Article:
How a Biopic of Alberto Giacometti Exposed His Flawed Genius
Stanley Tucci’s film Final Portrait will leave you either loving the 20th century artist or seething at his impossibly selfish character.
It’s 1964 and young American writer James Lord has agreed to sit for a portrait by Giacometti at his Parisian studio. Well who would turn down the offer of being immortalised by such a celebrated artist? You might, after watching Stanley Tucci’s Final Portrait, a film that explores the ego and neurosis of a creative mind.
Based on the book A Giacometti Portrait (1980), in which Lord chronicled his experience of sitting for Giacometti, the film captures in painstaking detail how the creation of a portrait that was supposed to take one day turns into a lengthy ordeal that puts everyone’s sanity and patience to the test.
Geoffrey Rush brilliantly embodies Giacometti; the humped stance, the furrowed brow from constant self-doubt, the determining vigour and the forthright, often insulting attitude.
While Armie Hammer perfectly personifies the dutiful admirer of Lord, with his calm and reverent presence, providing a much-needed balance to Giacometti’s erratic nuances. It’s fairly apt Hammer should take up such a role; his oil tycoon great-grandfather funded the Hammer Museum in Los Angeles, so art appreciation obviously runs in his veins.
In-between Giacometti’s joyful revelry and distracted introspection, which waver between entertaining and tedious, the film also highlights the key figures in his life. His stoic brother Diego, played by an unrecognisable Tony Shalhoub. His long-suffering wife Annette, played by scene-stealer Sylvie Testud. And one of his muses, Caroline, a spirited prostitute played by Clémence Poésy, who laps up the lavish attention Giacometti bestows upon her.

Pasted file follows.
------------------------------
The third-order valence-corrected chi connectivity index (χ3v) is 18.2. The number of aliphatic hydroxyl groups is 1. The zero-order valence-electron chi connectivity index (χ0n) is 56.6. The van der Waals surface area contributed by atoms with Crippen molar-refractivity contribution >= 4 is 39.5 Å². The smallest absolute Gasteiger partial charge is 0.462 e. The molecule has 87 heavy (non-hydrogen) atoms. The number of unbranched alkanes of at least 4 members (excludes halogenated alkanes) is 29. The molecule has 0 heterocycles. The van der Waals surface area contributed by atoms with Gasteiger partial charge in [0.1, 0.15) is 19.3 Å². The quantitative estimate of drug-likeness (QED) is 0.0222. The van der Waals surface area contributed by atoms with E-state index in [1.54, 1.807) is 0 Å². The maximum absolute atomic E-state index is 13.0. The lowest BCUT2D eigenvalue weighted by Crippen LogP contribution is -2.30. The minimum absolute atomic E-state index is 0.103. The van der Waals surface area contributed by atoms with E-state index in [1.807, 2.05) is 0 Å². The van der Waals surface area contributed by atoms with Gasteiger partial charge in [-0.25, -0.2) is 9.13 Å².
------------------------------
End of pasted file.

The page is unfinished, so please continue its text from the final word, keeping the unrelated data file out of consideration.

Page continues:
Giacometti’s temperamental persuasion makes him the kind of character every writer and director dreams of and every actor wants to get their teeth into. The film is certainly a vanity project that has brought Tucci back into the director’s chair after a 10-year hiatus. He plays around with camera shots as if to mimic how Giacometti might have surveyed Lord’s face over the 18 days it took to do the portrait, and he enjoys creating periods of silence to echo the tension and contemplation involved in the artist’s process. But I still wanted more, even with Rush, whose chameleon-like adeptness breathes life into an artist I’ve only ever known through black-and-white photographs.
Final Portrait is certainly a visual delight with its masterful set design, and gives a colourful introduction to an audience that might not know Giacometti or his work. However, although the characters are meaty, the film never goes beyond the surface and just as Lord gets tired of the psychological turmoil Giacometti subjects him to, I got tired watching it. Sometimes the illusion of art is more important that knowing how it was created.
A version of this article originally appeared on Culture Trip where more of Friere Barnes’s work can be read.